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Page:EB1911 - Volume 24.djvu/942

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beam, 25 ft. 6 in. mean draught, 12000 l.H.P.,

introduction of compound armour and the adoption of steel instead of iron for the building material, both of which date from his time, allowed of greater armour protection and of other advantages, including increased speed, &c. Sir Nathaniel Barnaby was succeeded in October 1885 by Mr W. H. White (afterwards Sir W. H. White, F.R.S.). The battleships then building were of four different types €3;, m H' and included two of the “ Colossus ” class, six of the “ Admiral ” class, two “Trafalgars, ” and the “Victoria ” and “Sans Pareil." Their completion proceeded, very slowly, and no new battleships were laid down till 1889, when the Naval Defence Act resulted in a reconsideration of the subject by the Board of Admiralty. Before coming to a decision various designs were discussed, and the First Lord convened a meeting, not only of the members of the Board, but of a number of distinguished and experienced naval officers as well as the Director of Naval Ordnance and the Director of Naval Construction. Subsequently the Board issued instructions for the preparation of detailed designs embodying the features which were agreed upon as being most desirable; and on these designs the seven barbette battleships case mates of 5-in. armour; the armour belt was 12 in. thick, the protective decks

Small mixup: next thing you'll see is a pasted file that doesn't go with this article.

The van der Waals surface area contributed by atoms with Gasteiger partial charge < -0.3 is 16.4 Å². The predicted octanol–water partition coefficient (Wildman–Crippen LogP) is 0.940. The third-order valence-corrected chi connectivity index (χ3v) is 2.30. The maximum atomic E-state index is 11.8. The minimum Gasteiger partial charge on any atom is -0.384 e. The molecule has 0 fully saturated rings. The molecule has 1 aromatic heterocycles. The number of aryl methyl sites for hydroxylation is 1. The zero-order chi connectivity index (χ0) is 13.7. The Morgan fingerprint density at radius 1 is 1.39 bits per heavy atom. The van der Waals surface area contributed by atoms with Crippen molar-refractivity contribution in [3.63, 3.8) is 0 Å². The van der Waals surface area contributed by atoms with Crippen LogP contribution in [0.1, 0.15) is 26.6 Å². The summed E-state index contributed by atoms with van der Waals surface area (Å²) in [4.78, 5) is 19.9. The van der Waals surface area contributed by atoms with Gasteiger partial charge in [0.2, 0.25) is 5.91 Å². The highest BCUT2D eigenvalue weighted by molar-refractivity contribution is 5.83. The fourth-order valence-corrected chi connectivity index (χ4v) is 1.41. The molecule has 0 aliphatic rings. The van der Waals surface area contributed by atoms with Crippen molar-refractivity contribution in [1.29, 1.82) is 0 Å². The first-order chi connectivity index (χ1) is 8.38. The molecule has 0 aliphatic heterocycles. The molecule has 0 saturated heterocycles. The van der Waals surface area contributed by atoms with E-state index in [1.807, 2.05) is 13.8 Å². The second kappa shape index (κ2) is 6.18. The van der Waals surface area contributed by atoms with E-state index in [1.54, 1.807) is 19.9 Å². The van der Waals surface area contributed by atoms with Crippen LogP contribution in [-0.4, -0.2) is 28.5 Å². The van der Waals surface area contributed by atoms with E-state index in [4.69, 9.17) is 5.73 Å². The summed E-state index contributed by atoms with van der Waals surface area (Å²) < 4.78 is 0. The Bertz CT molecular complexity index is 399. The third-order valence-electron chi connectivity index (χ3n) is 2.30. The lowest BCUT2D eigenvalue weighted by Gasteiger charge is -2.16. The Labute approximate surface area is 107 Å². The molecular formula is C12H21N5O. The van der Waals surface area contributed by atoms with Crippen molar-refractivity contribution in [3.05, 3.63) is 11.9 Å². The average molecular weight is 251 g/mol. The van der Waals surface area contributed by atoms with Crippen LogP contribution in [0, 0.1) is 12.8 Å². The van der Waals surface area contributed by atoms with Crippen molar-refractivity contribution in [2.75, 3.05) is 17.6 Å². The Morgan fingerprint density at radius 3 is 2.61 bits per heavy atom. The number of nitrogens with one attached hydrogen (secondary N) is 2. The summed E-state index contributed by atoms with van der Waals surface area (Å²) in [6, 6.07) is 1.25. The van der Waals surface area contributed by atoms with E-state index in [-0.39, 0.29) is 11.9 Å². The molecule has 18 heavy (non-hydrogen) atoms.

main decks 3 in.

1902-1903.

The “ Renown

" (fig. 55, Plate Xll.), laid down in 1893» Was 380 ft. long, 72 ft.